They devoted themselves to the apostles' teaching and to the fellowship, to the breaking of bread and to prayer.

The Cross and the Kingdom

Then Jesus said to his disciples, “Whoever wants to be my disciple must deny themselves and take up their cross and follow me.
– Matthew 16:24

Geertgen tot Sint Jans, "Man of Sorrows"As I relived the events of Passion Week during this recent Easter season, I couldn’t help but think about the dichotomy that exists between modern disciples of Jesus and those that actually followed Him during His time on this earth. The triumphal entry, the Lord’s Supper, the events at Gethsemane that led to His arrest, His trial, crucifixion, and three days later His resurrection must have been a whirlwind of emotions for Jesus’ band of followers. These men (and women) had been with Him for three years. They had seen all His miracles and listened to Him as He said time and again that He was God’s son come to earth to live among men. They were convinced that He was the one that God had promised to come to Israel to be their Messiah, their new king over their nation.

Jesus’ disciples then definitely wanted His kingdom to come. They were desperately hoping that He would deliver them from the hands of the evil Romans and establish a new kingdom and rule and reign here on earth. Jesus would be in charge, evil would be in check, and they would be His right hand men in helping to bring the good news of the kingdom to their fellow Israelites. The disciples were ready to die for their leader and would have done anything to help establish His kingdom and defeat His enemies. They had already given up everything to follow Him up to this spot. They definitely did not want Jesus to die on the cross. That would have been the worst possible outcome because the chance to establish a kingdom would die with their leader. They knew what the results of the cross were. The cross would have been a complete defeat for their mission. The kingdom was paramount and the cross was unthinkable.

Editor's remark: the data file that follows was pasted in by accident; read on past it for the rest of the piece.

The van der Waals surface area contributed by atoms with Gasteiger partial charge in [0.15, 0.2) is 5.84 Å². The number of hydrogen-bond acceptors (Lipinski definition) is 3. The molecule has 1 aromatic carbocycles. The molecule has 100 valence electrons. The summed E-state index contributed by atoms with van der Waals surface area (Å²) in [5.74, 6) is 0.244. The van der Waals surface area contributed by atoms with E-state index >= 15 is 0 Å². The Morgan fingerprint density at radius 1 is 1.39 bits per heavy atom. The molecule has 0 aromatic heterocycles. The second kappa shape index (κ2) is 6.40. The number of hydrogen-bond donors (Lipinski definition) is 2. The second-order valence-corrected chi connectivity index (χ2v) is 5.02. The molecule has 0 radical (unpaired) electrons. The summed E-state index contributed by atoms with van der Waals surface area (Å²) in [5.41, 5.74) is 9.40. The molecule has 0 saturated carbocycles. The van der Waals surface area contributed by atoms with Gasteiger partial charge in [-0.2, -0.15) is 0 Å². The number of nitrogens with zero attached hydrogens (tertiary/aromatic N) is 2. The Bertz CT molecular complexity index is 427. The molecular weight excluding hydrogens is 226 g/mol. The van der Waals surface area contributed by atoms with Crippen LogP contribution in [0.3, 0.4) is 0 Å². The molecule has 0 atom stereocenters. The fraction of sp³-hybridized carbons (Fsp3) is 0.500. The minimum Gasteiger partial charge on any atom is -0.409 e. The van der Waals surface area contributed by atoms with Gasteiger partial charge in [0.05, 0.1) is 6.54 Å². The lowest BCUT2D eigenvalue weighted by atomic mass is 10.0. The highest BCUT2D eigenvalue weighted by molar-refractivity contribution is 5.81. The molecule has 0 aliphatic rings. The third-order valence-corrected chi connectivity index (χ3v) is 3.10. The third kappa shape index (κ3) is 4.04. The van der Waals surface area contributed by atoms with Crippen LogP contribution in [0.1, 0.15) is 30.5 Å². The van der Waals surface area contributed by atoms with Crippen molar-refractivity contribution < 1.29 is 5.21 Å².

Here is the dichotomy: today’s disciples of Jesus seem to face the opposite scenario. We love and need the cross and celebrate Jesus’ willingness to die on it on our behalf. We are glad, not that He suffered, but that He paid for our sins by that act of selflessness. The cross to us is victory – victory over sin and God’s enemies. However, the idea of establishing His kingdom here on this earth is another matter. To be willing to die or suffer, or even give up our time on Christ’s behalf to bring His kingdom to this earth is not nearly as appealing as the idea of the cross. We have the cross and Christians tend to think of that as the end game. Jesus paid it all and praise God we are saved! But, bringing the kingdom is just an integral part of Christ’s message as the cross. We are to bring His kingdom here on earth regardless of the cost or consequences because He is our king and we are His subjects. He has left us here to be His right hand men to make sure everyone knows, understands and also obeys His will. It has never been just the kingdom or just the cross, it has always been both. May His kingdom come and His will be done on earth, just like it would be done in heaven!

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